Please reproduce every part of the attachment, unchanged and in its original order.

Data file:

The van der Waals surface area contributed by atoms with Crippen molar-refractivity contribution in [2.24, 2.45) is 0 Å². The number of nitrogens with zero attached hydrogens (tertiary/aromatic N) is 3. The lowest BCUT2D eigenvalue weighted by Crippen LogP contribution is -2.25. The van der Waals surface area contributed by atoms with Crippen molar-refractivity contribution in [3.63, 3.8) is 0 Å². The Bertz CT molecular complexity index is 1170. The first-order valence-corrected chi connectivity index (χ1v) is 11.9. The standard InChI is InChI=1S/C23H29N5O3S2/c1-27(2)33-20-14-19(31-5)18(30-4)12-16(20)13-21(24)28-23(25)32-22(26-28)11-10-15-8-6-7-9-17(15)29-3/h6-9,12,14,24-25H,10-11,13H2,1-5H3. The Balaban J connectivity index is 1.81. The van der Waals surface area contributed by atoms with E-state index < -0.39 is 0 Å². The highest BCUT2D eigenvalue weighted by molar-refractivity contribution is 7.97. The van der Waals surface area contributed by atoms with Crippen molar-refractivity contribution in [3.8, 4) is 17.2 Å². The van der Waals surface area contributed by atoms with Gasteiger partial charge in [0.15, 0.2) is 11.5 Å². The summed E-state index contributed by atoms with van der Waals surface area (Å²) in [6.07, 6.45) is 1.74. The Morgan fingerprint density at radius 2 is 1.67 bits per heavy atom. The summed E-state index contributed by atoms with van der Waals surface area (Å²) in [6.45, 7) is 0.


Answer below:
The van der Waals surface area contributed by atoms with Crippen molar-refractivity contribution in [2.24, 2.45) is 0 Å². The number of nitrogens with zero attached hydrogens (tertiary/aromatic N) is 3. The lowest BCUT2D eigenvalue weighted by Crippen LogP contribution is -2.25. The van der Waals surface area contributed by atoms with Crippen molar-refractivity contribution in [3.63, 3.8) is 0 Å². The Bertz CT molecular complexity index is 1170. The first-order valence-corrected chi connectivity index (χ1v) is 11.9. The standard InChI is InChI=1S/C23H29N5O3S2/c1-27(2)33-20-14-19(31-5)18(30-4)12-16(20)13-21(24)28-23(25)32-22(26-28)11-10-15-8-6-7-9-17(15)29-3/h6-9,12,14,24-25H,10-11,13H2,1-5H3. The Balaban J connectivity index is 1.81. The van der Waals surface area contributed by atoms with E-state index < -0.39 is 0 Å². The highest BCUT2D eigenvalue weighted by molar-refractivity contribution is 7.97. The van der Waals surface area contributed by atoms with Crippen molar-refractivity contribution in [3.8, 4) is 17.2 Å². The van der Waals surface area contributed by atoms with Gasteiger partial charge in [0.15, 0.2) is 11.5 Å². The summed E-state index contributed by atoms with van der Waals surface area (Å²) in [6.07, 6.45) is 1.74. The Morgan fingerprint density at radius 2 is 1.67 bits per heavy atom. The summed E-state index contributed by atoms with van der Waals surface area (Å²) in [6.45, 7) is 0.